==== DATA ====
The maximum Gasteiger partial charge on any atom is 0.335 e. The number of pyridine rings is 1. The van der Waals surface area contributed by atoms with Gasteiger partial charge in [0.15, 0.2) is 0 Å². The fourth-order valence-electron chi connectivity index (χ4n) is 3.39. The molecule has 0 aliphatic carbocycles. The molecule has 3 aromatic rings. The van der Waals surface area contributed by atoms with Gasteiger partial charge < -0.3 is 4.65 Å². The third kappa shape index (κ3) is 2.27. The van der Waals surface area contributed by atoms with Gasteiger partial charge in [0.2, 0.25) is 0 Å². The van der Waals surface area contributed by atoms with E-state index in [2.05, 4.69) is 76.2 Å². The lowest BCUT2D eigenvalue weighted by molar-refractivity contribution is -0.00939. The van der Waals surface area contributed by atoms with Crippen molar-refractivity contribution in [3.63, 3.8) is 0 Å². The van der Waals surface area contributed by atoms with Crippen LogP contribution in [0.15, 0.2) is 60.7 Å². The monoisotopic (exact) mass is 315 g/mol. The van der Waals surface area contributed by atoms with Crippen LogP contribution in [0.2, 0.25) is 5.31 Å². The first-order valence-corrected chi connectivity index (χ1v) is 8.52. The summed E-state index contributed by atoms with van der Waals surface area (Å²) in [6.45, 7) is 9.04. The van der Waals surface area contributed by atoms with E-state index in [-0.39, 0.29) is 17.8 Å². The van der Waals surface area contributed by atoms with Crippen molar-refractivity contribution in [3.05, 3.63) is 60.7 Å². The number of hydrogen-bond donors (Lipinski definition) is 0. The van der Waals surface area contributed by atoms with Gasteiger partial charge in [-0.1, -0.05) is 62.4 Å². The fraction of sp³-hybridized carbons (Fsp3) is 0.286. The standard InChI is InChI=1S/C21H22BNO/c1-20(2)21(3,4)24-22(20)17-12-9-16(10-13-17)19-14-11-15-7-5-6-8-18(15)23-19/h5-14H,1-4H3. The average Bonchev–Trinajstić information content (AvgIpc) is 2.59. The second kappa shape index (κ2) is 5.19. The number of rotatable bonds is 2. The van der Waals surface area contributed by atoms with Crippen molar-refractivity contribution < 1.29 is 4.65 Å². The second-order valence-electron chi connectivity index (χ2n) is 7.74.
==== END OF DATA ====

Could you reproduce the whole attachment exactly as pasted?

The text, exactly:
The maximum Gasteiger partial charge on any atom is 0.335 e. The number of pyridine rings is 1. The van der Waals surface area contributed by atoms with Gasteiger partial charge in [0.15, 0.2) is 0 Å². The fourth-order valence-electron chi connectivity index (χ4n) is 3.39. The molecule has 0 aliphatic carbocycles. The molecule has 3 aromatic rings. The van der Waals surface area contributed by atoms with Gasteiger partial charge < -0.3 is 4.65 Å². The third kappa shape index (κ3) is 2.27. The van der Waals surface area contributed by atoms with Gasteiger partial charge in [0.2, 0.25) is 0 Å². The van der Waals surface area contributed by atoms with E-state index in [2.05, 4.69) is 76.2 Å². The lowest BCUT2D eigenvalue weighted by molar-refractivity contribution is -0.00939. The van der Waals surface area contributed by atoms with Crippen molar-refractivity contribution in [3.63, 3.8) is 0 Å². The van der Waals surface area contributed by atoms with Crippen LogP contribution in [0.15, 0.2) is 60.7 Å². The monoisotopic (exact) mass is 315 g/mol. The van der Waals surface area contributed by atoms with Crippen LogP contribution in [0.2, 0.25) is 5.31 Å². The first-order valence-corrected chi connectivity index (χ1v) is 8.52. The summed E-state index contributed by atoms with van der Waals surface area (Å²) in [6.45, 7) is 9.04. The van der Waals surface area contributed by atoms with E-state index in [-0.39, 0.29) is 17.8 Å². The van der Waals surface area contributed by atoms with Crippen molar-refractivity contribution in [3.05, 3.63) is 60.7 Å². The number of hydrogen-bond donors (Lipinski definition) is 0. The van der Waals surface area contributed by atoms with Gasteiger partial charge in [-0.1, -0.05) is 62.4 Å². The fraction of sp³-hybridized carbons (Fsp3) is 0.286. The standard InChI is InChI=1S/C21H22BNO/c1-20(2)21(3,4)24-22(20)17-12-9-16(10-13-17)19-14-11-15-7-5-6-8-18(15)23-19/h5-14H,1-4H3. The average Bonchev–Trinajstić information content (AvgIpc) is 2.59. The second kappa shape index (κ2) is 5.19. The number of rotatable bonds is 2. The van der Waals surface area contributed by atoms with Crippen molar-refractivity contribution < 1.29 is 4.65 Å². The second-order valence-electron chi connectivity index (χ2n) is 7.74.